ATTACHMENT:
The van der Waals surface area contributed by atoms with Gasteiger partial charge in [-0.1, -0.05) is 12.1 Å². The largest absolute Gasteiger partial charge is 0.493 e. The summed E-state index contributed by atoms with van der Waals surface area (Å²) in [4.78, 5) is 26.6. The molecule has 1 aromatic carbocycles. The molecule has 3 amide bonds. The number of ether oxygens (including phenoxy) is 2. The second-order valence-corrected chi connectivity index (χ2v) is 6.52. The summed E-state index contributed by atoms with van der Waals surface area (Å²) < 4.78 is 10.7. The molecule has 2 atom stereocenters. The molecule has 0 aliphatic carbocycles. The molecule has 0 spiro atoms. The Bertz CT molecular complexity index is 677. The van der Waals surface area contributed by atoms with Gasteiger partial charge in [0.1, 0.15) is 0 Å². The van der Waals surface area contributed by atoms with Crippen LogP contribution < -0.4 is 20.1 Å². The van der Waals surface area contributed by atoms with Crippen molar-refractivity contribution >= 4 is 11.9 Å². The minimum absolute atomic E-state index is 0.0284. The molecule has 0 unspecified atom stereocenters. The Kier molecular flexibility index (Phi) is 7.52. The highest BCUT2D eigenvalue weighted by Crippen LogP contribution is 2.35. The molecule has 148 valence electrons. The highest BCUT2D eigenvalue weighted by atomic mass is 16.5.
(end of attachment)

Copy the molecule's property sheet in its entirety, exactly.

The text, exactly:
The van der Waals surface area contributed by atoms with Gasteiger partial charge in [-0.1, -0.05) is 12.1 Å². The largest absolute Gasteiger partial charge is 0.493 e. The summed E-state index contributed by atoms with van der Waals surface area (Å²) in [4.78, 5) is 26.6. The molecule has 1 aromatic carbocycles. The molecule has 3 amide bonds. The number of ether oxygens (including phenoxy) is 2. The second-order valence-corrected chi connectivity index (χ2v) is 6.52. The summed E-state index contributed by atoms with van der Waals surface area (Å²) < 4.78 is 10.7. The molecule has 2 atom stereocenters. The molecule has 0 aliphatic carbocycles. The molecule has 0 spiro atoms. The Bertz CT molecular complexity index is 677. The van der Waals surface area contributed by atoms with Gasteiger partial charge in [0.1, 0.15) is 0 Å². The van der Waals surface area contributed by atoms with Crippen LogP contribution < -0.4 is 20.1 Å². The van der Waals surface area contributed by atoms with Crippen molar-refractivity contribution >= 4 is 11.9 Å². The minimum absolute atomic E-state index is 0.0284. The molecule has 0 unspecified atom stereocenters. The Kier molecular flexibility index (Phi) is 7.52. The highest BCUT2D eigenvalue weighted by Crippen LogP contribution is 2.35. The molecule has 148 valence electrons. The highest BCUT2D eigenvalue weighted by atomic mass is 16.5.